The aim of this paper is to review and discuss current methods of risk stratification for cardiovascular disease (CVD) prevention, emerging biomarkers, and imaging techniques, and their relative merits and limitations. This report is based on discussions that took place among experts in the area during a special CardioVascular Clinical Trialists workshop organized by the European Society of Cardiology Working Group on Cardiovascular Pharmacology and Drug Therapy in September 2009. Classical risk factors such as blood pressure and low-density lipoprotein cholesterol levels remain the cornerstone of risk estimation in primary prevention but their use as a guide to management is limited by several factors: (i) thresholds for drug treatment vary with the available evidence for cost-effectiveness and benefit-to-risk ratios; (ii) assessment may be imprecise; (iii) residual risk may remain, even with effective control of dyslipidemia and hypertension. Novel measures include C-reactive protein, lipoprotein-associated phospholipase A 2, genetic markers, and markers of subclinical organ damage, for which there are varying levels of evidence. High-resolution ultrasound and magnetic resonance imaging to assess carotid atherosclerotic lesions have potential but require further validation, standardization, and proof of clinical usefulness in the general population. In conclusion, classical risk scoring systems are available and inexpensive but have a number of limitations. Novel risk markers and imaging techniques may have a place in drug development and clinical trial design. However, their additional value above and beyond classical risk factors has yet to be determined for risk-guided therapy in CVD prevention. © 2012 The Authors Fundamental and Clinical Pharmacology © 2012 Société Française de Pharmacologie et de Thérapeutique. Source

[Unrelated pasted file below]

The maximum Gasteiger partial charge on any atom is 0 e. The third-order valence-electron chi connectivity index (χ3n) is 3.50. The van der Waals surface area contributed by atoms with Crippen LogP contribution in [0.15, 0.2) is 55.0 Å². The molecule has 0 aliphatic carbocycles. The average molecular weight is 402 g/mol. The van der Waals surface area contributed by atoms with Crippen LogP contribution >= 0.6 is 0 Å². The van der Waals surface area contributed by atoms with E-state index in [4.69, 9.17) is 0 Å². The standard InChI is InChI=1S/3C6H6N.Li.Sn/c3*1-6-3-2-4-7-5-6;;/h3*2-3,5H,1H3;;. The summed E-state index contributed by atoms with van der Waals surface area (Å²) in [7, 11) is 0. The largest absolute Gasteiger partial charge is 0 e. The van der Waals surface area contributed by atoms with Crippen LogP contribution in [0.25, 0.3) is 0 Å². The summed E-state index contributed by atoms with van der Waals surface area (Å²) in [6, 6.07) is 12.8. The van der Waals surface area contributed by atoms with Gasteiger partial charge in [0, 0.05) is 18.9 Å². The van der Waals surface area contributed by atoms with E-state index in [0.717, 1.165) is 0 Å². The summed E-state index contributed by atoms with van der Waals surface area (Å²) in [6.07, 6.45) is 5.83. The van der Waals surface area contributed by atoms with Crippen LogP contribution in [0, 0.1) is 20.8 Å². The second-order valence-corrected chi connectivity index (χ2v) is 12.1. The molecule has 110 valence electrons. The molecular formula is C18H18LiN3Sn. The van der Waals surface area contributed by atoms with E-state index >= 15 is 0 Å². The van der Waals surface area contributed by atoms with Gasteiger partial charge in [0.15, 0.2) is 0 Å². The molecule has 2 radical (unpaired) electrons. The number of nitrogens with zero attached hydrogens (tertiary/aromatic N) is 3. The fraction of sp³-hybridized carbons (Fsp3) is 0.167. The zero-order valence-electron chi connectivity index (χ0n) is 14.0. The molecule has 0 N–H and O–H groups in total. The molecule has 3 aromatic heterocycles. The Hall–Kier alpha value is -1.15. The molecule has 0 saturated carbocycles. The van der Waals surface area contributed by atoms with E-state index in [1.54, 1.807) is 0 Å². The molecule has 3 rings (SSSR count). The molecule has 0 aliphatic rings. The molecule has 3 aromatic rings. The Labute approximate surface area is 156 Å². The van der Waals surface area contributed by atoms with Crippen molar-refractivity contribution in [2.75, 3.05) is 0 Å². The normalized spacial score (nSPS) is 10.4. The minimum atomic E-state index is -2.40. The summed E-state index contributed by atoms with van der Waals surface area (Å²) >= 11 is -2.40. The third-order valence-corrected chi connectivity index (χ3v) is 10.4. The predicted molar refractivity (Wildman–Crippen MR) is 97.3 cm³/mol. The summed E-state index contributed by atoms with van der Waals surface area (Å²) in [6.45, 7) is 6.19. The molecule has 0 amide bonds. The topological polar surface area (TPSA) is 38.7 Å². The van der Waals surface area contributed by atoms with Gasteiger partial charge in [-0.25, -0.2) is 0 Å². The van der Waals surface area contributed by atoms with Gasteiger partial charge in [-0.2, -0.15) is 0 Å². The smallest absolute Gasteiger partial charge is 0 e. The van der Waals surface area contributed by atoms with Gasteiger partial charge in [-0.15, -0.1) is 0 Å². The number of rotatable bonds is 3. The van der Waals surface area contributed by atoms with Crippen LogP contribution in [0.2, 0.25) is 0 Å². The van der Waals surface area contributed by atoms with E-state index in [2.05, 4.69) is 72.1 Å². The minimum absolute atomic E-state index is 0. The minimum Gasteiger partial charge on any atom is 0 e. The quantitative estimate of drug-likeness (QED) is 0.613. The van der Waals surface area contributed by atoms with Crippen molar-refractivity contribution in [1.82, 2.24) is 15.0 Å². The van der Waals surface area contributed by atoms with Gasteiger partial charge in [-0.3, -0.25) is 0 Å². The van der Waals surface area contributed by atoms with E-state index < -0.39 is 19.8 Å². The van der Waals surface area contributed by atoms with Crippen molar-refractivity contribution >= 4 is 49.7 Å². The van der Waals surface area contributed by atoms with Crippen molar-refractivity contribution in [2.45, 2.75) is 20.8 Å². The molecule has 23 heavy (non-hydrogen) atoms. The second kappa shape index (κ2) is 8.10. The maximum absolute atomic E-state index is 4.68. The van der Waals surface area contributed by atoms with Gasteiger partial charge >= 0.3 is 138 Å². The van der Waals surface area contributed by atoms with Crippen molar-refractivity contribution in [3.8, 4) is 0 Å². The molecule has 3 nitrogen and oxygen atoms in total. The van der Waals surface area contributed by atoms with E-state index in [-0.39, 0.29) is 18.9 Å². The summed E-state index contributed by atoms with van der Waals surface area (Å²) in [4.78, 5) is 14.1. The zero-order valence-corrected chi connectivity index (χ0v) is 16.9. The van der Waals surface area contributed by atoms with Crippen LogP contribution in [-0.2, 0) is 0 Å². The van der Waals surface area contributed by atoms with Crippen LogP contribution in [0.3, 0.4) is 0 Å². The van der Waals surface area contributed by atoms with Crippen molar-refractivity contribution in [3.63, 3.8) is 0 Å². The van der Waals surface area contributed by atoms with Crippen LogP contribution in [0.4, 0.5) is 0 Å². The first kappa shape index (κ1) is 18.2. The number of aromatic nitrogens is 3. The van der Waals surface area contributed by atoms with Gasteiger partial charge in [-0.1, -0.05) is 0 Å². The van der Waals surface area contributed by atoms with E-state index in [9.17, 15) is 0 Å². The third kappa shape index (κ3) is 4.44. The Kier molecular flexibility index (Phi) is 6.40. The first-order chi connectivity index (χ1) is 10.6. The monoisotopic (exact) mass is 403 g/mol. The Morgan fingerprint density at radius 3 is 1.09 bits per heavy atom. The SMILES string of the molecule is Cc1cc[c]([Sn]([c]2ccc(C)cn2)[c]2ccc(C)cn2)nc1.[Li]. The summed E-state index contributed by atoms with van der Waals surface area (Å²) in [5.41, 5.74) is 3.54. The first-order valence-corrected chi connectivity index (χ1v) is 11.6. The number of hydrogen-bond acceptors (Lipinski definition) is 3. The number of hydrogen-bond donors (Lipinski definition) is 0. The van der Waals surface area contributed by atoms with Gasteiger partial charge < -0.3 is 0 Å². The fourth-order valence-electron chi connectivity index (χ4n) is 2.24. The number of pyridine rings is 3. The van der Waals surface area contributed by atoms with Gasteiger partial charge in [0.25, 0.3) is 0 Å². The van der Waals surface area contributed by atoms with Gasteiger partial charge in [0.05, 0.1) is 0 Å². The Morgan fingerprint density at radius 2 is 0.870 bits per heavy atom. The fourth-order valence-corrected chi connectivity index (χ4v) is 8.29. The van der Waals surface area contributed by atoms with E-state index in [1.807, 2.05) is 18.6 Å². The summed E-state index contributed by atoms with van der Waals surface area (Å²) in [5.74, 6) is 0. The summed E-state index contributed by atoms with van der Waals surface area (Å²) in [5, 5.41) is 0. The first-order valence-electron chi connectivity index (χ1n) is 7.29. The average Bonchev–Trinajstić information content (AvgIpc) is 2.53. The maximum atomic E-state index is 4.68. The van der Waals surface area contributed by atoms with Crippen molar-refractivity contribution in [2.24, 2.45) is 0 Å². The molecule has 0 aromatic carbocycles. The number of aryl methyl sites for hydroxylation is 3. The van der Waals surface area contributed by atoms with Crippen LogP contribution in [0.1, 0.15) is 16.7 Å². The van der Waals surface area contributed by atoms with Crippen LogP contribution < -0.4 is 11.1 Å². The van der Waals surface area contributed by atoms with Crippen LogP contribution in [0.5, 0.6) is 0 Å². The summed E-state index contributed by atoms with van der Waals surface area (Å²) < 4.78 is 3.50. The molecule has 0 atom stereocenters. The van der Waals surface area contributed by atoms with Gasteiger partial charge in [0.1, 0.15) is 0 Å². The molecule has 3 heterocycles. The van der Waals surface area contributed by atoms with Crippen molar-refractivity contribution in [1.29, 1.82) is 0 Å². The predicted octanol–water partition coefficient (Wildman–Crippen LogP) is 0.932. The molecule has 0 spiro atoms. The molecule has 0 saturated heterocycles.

Guyot K.,Pasteur Institute of Lille
In 2002, the French Food Safety Agency drew attention to the lack of information on the prevalence of human cryptosporidiosis in the country. Two years later, the ANOFEL Cryptosporidium National Network (ACNN) was set up to provide public health authorities with data on the incidence and epidemiology of human cryptosporidiosis in France. Constituted on a voluntary basis, ACNN includes 38 hospital parasitology laboratories (mainly in university hospitals). Each laboratory is engaged to notify new cases of confirmed human cryptosporidiosis, store specimens (e.g. stools, duodenal aspirates or biopsies) and related clinical and epidemiological data, using datasheet forms. From January 2006 to December 2009, 407 cryptosporidiosis cases were notified in France and 364 specimens were collected. Of the notified cases, 74 were children under four years of age, accounting for 18.2%. HIV infected and immunocompetent patients represented 38.6% (n=157) and 28% (n=114) of cases, respectively. A marked seasonal pattern was observed each year, with increased number of cases in mid to late summer and the beginning of autumn. Genotyping of 345 isolates from 310 patients identified C. parvum in 168 (54.2%) cases, C. hominis in 113 (36.4%) and other species in 29 (9.4%), including C. felis (n=15), C. meleagridis (n=4), C. canis (n=4), Cryptosporidium chipmunk genotype (n=1), Cryptosporidium rabbit genotype (n=1) and new Cryptosporidium genotypes (n=4). These data represent the first multisite report of laboratory-confirmed cases of cryptosporidiosis in France. Source